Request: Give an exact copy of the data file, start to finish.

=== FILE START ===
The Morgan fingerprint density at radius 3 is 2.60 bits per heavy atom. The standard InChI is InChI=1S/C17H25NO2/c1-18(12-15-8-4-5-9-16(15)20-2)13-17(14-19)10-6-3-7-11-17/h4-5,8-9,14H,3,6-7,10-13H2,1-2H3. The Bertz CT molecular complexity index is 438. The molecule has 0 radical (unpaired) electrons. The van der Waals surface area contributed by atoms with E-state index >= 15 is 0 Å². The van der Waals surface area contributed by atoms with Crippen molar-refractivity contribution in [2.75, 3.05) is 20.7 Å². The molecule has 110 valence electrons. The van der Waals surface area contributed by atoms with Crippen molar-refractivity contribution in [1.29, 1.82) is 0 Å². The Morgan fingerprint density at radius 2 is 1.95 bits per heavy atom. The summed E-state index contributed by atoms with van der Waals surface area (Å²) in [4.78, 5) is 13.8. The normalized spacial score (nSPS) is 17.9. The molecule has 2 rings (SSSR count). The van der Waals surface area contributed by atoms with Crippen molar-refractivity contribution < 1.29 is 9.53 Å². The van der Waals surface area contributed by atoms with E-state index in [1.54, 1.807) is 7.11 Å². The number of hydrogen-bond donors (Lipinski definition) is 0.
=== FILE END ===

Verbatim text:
The Morgan fingerprint density at radius 3 is 2.60 bits per heavy atom. The standard InChI is InChI=1S/C17H25NO2/c1-18(12-15-8-4-5-9-16(15)20-2)13-17(14-19)10-6-3-7-11-17/h4-5,8-9,14H,3,6-7,10-13H2,1-2H3. The Bertz CT molecular complexity index is 438. The molecule has 0 radical (unpaired) electrons. The van der Waals surface area contributed by atoms with E-state index >= 15 is 0 Å². The van der Waals surface area contributed by atoms with Crippen molar-refractivity contribution in [2.75, 3.05) is 20.7 Å². The molecule has 110 valence electrons. The van der Waals surface area contributed by atoms with Crippen molar-refractivity contribution in [1.29, 1.82) is 0 Å². The Morgan fingerprint density at radius 2 is 1.95 bits per heavy atom. The summed E-state index contributed by atoms with van der Waals surface area (Å²) in [4.78, 5) is 13.8. The normalized spacial score (nSPS) is 17.9. The molecule has 2 rings (SSSR count). The van der Waals surface area contributed by atoms with Crippen molar-refractivity contribution < 1.29 is 9.53 Å². The van der Waals surface area contributed by atoms with E-state index in [1.54, 1.807) is 7.11 Å². The number of hydrogen-bond donors (Lipinski definition) is 0.